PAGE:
"Women see, men do not see."
Translation:נשים רואות, גברים לא רואים.
That means "(they) aren't". So "they aren't good" can translate to "הם אינם טובים" but is more commonly translated to "הם לא טובים". It is pronounced "ey-nam".
In hebrew we never say "men don't". Even in english this is technically incorrect, like "ain't".
Not exactly true. It is common to say "נשים רואות, גברים לא" which is the same as "... Men don't"; It's true that using "...גברים אינם" would sound as if you wish to say that the men are gone or away, but the context should make it understandable.
Yeah, it's a rather uncommon and formal way of saying "don't", normally you'd just use "לא". In fact they have changed the translation to that since.
The most common use for אינם/אינן is for adjectives for example: הם אינם יפים (they are not pretty)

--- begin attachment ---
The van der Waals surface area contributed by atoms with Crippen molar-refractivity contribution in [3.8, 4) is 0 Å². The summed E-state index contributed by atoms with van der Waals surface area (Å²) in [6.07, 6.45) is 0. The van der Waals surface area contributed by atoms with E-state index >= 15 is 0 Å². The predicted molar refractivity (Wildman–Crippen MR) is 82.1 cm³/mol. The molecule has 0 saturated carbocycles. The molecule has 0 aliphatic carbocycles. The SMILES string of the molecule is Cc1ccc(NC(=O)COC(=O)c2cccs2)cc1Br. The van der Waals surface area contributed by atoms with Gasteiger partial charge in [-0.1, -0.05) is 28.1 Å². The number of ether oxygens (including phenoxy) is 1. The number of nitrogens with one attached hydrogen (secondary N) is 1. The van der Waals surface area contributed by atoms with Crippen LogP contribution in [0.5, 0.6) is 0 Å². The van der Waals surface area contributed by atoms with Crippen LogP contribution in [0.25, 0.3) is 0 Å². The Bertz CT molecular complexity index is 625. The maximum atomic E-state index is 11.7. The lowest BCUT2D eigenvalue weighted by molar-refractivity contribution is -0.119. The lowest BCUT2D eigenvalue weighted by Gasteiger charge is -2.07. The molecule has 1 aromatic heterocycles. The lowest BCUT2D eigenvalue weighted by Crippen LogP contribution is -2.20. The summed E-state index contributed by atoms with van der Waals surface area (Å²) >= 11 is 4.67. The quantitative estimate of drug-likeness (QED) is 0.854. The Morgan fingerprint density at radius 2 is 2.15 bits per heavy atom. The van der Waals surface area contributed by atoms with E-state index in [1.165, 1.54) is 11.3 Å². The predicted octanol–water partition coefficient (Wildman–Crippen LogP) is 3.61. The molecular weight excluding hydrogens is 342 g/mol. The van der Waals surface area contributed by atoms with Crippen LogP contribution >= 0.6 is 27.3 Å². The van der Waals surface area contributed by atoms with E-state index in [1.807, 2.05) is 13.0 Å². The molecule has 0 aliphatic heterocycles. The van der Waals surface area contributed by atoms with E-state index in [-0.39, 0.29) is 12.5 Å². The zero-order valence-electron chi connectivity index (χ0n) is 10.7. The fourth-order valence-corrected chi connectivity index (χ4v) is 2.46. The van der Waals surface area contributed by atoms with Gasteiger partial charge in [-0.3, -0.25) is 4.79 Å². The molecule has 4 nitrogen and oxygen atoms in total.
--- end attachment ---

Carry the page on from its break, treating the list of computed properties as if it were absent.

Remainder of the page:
In general, אנשים means people (any gender), while גברים means men.
Don't forget the ם (end מ) by the way!
Why does the form of the verb change. Isnt the object male plural in both cases?
No, נשים is the irregular plural of אישה, which is feminine. So the verb gets conjugated in the third person feminine plural.
Although the suffix ים is used to form most masculine plurals, it doesn't always signal a masculine word. For example, city names are always feminine in Hebrew, even though ירושלים ends in ים. There are also masculine names with a "feminine ending". For example, the plural of the masculine word שבוע is שבועות.
"Women see (faults in everything), men don't see (faults in everything)". Context can reverse the positive/negative connotations.
I'm going to get a lot of down votes too, but, maybe they mean that women tend to be unfaithful, and therefore "see" other men.
(bring the butthurt, landviathans)